April 27, 2017
A Q&A with Dave Lucey, co-owner of North Carolina’s Page 158 Books, on moving a bookstore
by Peter Clark
Dave and Sue Lucey are members of that dedicated and time-honored lineage known as bookstore owners. Their current shop, Page 158 Books, is in downtown Wake Forest, North Carolina, beside a three-way intersection lined on each side with two-story red brick buildings. But due to an unforeseen rent increase, Dave and Sue have seized on the opportunity to buy and move into a new space.
The past month has been a whirlwind for them. Aside from navigating the closure of the current location, finding and finalizing the purchase of the new one, and planning its design and layout, they’re also about to open a temporary store to keep the amazing-bookstore-lifeblood pumping in Wake Forest during the interim between permanent locations.
Dave was kind enough to answer some questions about the process:
For starters, can you tell us a little bit about your current location? And how did you come to be in need of a new one?
Our current location is right in the heart of downtown Wake Forest next to a coffee shop and a brewery. We took over the lease from a books and art store that was there before us. It’s been a great location for us, but when our lease expired and the rent shot up, we decided we should look for a new home. We worked out a ninety-day extension, and the search began!
A temporary bookstore sounds like a pop-up shop of sorts. How are you imagining the temporary store operating?
We had a banner made that says, “Page 158 Books Pop-Up Shop,” so that was our thought, too. Our backup plan was a tent in the parking lot, which could have been very interesting in the hot North Carolina summer months. Fortunately, we were able to secure a building with a bathroom and air conditioning and a bit more square footage. We will likely have fewer events in May, just so we can get settled, but we want to take full advantage of the space — and it will likely be business as usual very quickly.
What has gone into—and is maybe still going into—finding a new location for Page 158? Do you look at other businesses nearby, for instance?
We looked at all of the retail properties available via the real estate websites, but ultimately found our new home by chatting with a guy in the locally-owned hardware store. When we looked at the space and location, we decided we’d go all in, buying the space and fixing it up the way we wanted. Of course, that takes time — so the search for a temp space began! Just two weeks ago we found a temporary space in a building that’s for sale nearby. It was one of the sites we had looked at in the beginning, but it was out of our price range.
Moving a bookstore sounds almost as crazy as opening a bookstore from scratch. What sorts of book-unique logistics do you have to consider?
What are you trying to say? 😉 Have you ever had a friend ask you to help them move? You never forget the ones that have lots of books, we are the friends that have ONLY books. A friend offered twenty-four large, stackable totes that are going to help immensely. We also have to coordinate our orders with the multitude of publishers, suppliers, and distributors we work with to make sure they go where we are.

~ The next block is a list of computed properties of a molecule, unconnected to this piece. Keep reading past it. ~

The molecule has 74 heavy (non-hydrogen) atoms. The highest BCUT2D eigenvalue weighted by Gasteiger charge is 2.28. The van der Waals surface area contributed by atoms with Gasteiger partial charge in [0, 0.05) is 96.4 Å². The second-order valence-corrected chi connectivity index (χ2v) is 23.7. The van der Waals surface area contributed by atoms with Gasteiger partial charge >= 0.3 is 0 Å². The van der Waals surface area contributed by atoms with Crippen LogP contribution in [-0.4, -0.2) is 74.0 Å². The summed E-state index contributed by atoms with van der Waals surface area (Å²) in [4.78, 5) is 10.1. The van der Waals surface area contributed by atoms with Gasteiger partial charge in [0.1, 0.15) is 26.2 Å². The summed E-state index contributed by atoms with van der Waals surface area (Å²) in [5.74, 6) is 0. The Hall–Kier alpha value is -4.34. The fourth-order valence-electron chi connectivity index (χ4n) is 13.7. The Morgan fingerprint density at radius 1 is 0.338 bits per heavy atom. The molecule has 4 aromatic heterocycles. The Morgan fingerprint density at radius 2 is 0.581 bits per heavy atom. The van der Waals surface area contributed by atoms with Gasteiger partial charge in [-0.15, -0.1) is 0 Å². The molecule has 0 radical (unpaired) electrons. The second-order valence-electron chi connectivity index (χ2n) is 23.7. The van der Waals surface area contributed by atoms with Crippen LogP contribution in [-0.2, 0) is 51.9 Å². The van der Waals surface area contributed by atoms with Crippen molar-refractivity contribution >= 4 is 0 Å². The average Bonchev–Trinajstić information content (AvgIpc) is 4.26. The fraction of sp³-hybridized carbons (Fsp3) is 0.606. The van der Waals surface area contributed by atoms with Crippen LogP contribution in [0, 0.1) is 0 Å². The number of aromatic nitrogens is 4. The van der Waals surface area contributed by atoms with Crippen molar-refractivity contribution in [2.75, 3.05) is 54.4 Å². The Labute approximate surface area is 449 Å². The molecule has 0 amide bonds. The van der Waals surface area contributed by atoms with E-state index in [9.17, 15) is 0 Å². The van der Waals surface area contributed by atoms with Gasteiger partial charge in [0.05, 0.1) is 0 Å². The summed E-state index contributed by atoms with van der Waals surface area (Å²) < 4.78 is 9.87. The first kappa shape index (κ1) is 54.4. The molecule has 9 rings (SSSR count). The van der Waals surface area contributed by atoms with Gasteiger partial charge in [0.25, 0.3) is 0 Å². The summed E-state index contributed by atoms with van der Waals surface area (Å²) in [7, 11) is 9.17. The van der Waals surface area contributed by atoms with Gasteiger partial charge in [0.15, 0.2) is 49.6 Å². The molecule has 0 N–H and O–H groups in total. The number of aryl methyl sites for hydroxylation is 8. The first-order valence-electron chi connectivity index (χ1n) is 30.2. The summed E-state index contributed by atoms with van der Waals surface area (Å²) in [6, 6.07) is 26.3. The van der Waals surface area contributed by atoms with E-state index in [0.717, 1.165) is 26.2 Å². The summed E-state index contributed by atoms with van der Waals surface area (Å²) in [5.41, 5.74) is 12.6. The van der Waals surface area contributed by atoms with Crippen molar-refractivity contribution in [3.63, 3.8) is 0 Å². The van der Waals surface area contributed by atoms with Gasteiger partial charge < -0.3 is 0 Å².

What have your customers been saying about the move? And what have you been telling them about the new store?
The feedback has been very positive. They are most excited about the parking availability and can’t wait to see the new space. The offers for help with the move have been overwhelming. They didn’t even blink when we (jokingly) told them we were going to have a human chain and pass each book from the old store to the new. They understand that buying the space means we are making a commitment to the community and the downtown area, which they all want to see thrive. Sue tells everyone about the custom bookcase we are having built by a local craftsman, and that she’s finally getting the library ladder that she’s always wanted (but she’s still not getting a pool).
What are you most looking forward to about the new location? Were there specific challenges about the old place that you think will be solved in the new one?
Did we mention air conditioning? Parking and having a really good restaurant next door are also exciting. The physical layout of the old space left us with few options for how to lay out the store. For example, you’d have to walk through the middle of an event to get to the children’s room. Now we have a blank slate and can design it based on the real-life experiences we’ve had.
Since Independent Bookstore Day will be your last full day operating at the current location, what do you have specially planned to celebrate?
It’s going to be a great weekend, starting with “Friday Night on White”, which is a giant party the town puts on with live music, beer from White Street Brewing, and 10,000 of our closest friends. Then Saturday is Indie Bookstore Day and we’ll have Peppa Pig visiting, members of the state champion Wake Forest Cougars football team reading for story time, a poetry slam, and we’ve decided to start a new tradition, the Page 158 Local Author Award. The winner will have a special display along with a framed photo in our new space. Between the two days we hope to sell all the books so we can just have brunch on Sunday instead of moving heavy boxes.
Page 158’s temporary location will be at 317 East Roosevelt Avenue in Wake Forest. But you can catch them on Indie Bookstore Day at their original spot, 158 South White Street. Tweet us a selfie of your loot for a chance to win some free books for yourself, and some hot merch for the staff of your local store!
Peter Clark is the sales manager at Melville House.